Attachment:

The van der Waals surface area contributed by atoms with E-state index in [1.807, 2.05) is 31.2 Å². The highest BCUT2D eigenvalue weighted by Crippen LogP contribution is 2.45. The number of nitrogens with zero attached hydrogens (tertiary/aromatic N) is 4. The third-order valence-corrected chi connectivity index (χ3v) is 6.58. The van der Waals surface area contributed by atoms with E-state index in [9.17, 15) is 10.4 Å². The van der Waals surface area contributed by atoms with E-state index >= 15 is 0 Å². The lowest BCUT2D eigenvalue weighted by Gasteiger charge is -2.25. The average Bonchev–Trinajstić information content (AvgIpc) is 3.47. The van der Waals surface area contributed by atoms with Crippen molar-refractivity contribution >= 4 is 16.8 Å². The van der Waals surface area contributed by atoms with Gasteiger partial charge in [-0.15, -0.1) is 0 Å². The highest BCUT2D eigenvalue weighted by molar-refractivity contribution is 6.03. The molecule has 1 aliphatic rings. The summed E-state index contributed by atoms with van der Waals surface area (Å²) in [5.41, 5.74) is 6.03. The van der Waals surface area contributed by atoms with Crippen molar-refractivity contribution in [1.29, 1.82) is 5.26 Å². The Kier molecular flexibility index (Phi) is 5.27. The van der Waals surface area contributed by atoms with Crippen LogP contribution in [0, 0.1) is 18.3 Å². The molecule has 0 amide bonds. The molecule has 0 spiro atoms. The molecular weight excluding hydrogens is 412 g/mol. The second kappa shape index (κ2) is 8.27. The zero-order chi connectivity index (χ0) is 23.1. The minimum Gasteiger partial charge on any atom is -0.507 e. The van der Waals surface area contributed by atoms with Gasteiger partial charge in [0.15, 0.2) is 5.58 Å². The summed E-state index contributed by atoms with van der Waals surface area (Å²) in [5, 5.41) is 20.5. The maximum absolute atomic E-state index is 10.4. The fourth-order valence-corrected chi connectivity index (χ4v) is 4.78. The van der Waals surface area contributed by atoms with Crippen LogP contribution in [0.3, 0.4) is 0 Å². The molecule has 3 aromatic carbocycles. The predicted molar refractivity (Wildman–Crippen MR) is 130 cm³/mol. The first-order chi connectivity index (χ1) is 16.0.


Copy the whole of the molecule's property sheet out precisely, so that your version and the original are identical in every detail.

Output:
The van der Waals surface area contributed by atoms with E-state index in [1.807, 2.05) is 31.2 Å². The highest BCUT2D eigenvalue weighted by Crippen LogP contribution is 2.45. The number of nitrogens with zero attached hydrogens (tertiary/aromatic N) is 4. The third-order valence-corrected chi connectivity index (χ3v) is 6.58. The van der Waals surface area contributed by atoms with E-state index in [9.17, 15) is 10.4 Å². The van der Waals surface area contributed by atoms with E-state index >= 15 is 0 Å². The lowest BCUT2D eigenvalue weighted by Gasteiger charge is -2.25. The average Bonchev–Trinajstić information content (AvgIpc) is 3.47. The van der Waals surface area contributed by atoms with Crippen molar-refractivity contribution >= 4 is 16.8 Å². The van der Waals surface area contributed by atoms with Gasteiger partial charge in [-0.15, -0.1) is 0 Å². The highest BCUT2D eigenvalue weighted by molar-refractivity contribution is 6.03. The molecule has 1 aliphatic rings. The summed E-state index contributed by atoms with van der Waals surface area (Å²) in [5.41, 5.74) is 6.03. The van der Waals surface area contributed by atoms with Crippen molar-refractivity contribution in [1.29, 1.82) is 5.26 Å². The Kier molecular flexibility index (Phi) is 5.27. The van der Waals surface area contributed by atoms with Crippen LogP contribution in [0, 0.1) is 18.3 Å². The molecule has 0 amide bonds. The molecule has 0 spiro atoms. The molecular weight excluding hydrogens is 412 g/mol. The second kappa shape index (κ2) is 8.27. The zero-order chi connectivity index (χ0) is 23.1. The minimum Gasteiger partial charge on any atom is -0.507 e. The van der Waals surface area contributed by atoms with Gasteiger partial charge in [0.15, 0.2) is 5.58 Å². The summed E-state index contributed by atoms with van der Waals surface area (Å²) in [5, 5.41) is 20.5. The maximum absolute atomic E-state index is 10.4. The fourth-order valence-corrected chi connectivity index (χ4v) is 4.78. The van der Waals surface area contributed by atoms with Crippen LogP contribution in [0.3, 0.4) is 0 Å². The molecule has 3 aromatic carbocycles. The predicted molar refractivity (Wildman–Crippen MR) is 130 cm³/mol. The first-order chi connectivity index (χ1) is 16.0.